In the years between trick or treating myself and turning on the porch light to pass out candy to the kiddies, I developed a deep appreciation for classic horror fiction. Some of the greatest horror writing has always been found in the short fiction form, and I have a list of perennial favorites I try to revisit annually, once the leaves begin to turn.
Ambrose Bierce is generally known only for his satirical Devil’s Dictionary, “An Occurrence at Owl Creek Bridge,” and his mysterious disappearance. His portfolio, however, is packed with tales of ghosts, dread, and damnation. The collection, Can Such Things Be?, offers a wealth of eerie reading. Especially recommended are “The Moonlit Road,” a chilling realization of the Rashomon effect, and “An Inhabitant of Carcosa,” as desperate a story as can be put to paper and the inspiration for H.P. Lovecraft’s Cthulhu mythos and Robert W. Chambers’ The King in Yellow.
Speaking of which, Chambers’ collection of stories about the malevolent King and the dread Yellow Sign effectively evoke a Gothic atmosphere of despair and doom. The stories in this mythos are highly effective chillers, and seem to be an aberration among Chambers’ flowery romantic fiction.
W.W. Jacobs’ “The Monkey’s Paw” is a cautionary story culminating in an image so horrific, it’s rightfully earned a reputation as a classic. Although the story’s been adapted to radio and TV, the original prose version is unsurpassed.
Nathaniel Hawthorne’s “Feathertop” is more whimsical than horrible, a morality tale involving a witch, a scarecrow, and some insufferable Puritans. And something that keeps lighting Mother Rigby’s pipe.
Charles Beaumont was responsible for nearly as many memorable Twilight Zone episodes as was Rod Serling. Like Serling, Beaumont was adept at crafting allegorical stories of suspense and terror. There are the hellish neighbors of “The New People,” the twisted psychology of killer and victim in “The Hunger,” the world’s deadliest prisoner in “The Howling Man,” and the most atrocious parenting this side of Mrs. Bates in “Miss Gentibelle,” all of which can be found in his collected stories.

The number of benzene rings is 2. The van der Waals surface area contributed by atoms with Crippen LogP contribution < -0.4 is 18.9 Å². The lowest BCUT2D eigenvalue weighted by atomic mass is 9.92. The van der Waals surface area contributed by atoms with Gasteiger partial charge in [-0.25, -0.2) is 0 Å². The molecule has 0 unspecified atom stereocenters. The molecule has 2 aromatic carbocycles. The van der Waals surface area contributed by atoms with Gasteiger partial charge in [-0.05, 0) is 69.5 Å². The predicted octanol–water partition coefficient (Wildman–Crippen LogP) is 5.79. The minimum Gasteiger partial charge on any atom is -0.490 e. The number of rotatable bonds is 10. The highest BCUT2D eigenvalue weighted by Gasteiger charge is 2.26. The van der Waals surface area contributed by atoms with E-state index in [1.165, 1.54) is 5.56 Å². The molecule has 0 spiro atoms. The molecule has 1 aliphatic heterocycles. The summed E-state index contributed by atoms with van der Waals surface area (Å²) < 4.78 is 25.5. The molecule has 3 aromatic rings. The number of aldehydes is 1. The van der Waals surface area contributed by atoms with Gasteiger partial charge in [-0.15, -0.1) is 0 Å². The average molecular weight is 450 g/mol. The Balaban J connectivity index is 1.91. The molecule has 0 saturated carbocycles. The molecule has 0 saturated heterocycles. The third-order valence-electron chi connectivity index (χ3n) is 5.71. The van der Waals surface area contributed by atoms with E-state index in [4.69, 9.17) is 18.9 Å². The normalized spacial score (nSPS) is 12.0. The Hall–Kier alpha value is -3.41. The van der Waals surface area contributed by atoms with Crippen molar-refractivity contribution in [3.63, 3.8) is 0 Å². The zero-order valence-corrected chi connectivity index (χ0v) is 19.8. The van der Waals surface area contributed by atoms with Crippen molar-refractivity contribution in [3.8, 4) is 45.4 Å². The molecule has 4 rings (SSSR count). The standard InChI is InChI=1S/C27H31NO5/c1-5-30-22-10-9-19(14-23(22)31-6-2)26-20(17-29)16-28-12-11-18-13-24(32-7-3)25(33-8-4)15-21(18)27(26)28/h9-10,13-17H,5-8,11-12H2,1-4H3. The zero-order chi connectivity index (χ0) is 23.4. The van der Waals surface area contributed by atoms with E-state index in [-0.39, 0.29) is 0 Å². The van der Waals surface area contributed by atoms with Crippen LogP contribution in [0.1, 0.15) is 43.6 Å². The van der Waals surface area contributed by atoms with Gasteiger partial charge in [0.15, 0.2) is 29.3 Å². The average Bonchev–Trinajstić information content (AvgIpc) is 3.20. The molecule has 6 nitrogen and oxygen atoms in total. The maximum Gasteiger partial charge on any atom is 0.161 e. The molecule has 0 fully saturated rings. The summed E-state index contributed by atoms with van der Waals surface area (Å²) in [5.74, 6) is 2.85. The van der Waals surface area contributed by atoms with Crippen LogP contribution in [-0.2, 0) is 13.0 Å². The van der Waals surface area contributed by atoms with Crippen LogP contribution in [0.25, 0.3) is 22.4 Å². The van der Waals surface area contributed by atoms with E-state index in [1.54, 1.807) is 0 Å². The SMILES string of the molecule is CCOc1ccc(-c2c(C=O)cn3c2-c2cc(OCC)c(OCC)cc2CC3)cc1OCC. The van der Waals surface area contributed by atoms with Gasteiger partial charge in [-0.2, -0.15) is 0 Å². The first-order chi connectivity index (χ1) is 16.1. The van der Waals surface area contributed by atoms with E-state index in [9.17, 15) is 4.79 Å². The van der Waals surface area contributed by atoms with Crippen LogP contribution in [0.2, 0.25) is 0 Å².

Finally, just when it appears that there are no worthy living, working authors who could add to my autumnal required reading, I discovered Collected Stories by Lewis Shiner. Known best as a cyberpunk pioneer, and later for the remarkable rock and roll fantasy, Glimpses, Shiner offers an abundance of evocative horror, science fiction, and suspense—among an array of other genres—in this substantial collection, which is strongly recommended overall.
A few of the Collected Stories enhancing my haunting season this year include:
• “Primes”— If you have a double in the world, wouldn’t one of you would be superfluous?
• “The Circle”—About the great power of storytelling and ritual, especially at this time of year.
• “Nine Hard Questions about the Nature of the Universe”—This should disabuse us of the notion that our most cherished human characteristics and concerns are of any consequence to the rest of the galaxy.
• “Lizard Men of Los Angeles”—A pulpy reality in which a Mandrakian hero and his enigmatic assistant encounter acolytes of Crowley and an even-more monstrous sub-culture in 30s L.A.
I hope among these suggestions you’ll find what you need to get into the proper frame of mind for a chilling Halloween. The thought of my readers lacking a good read, now that’s frightening.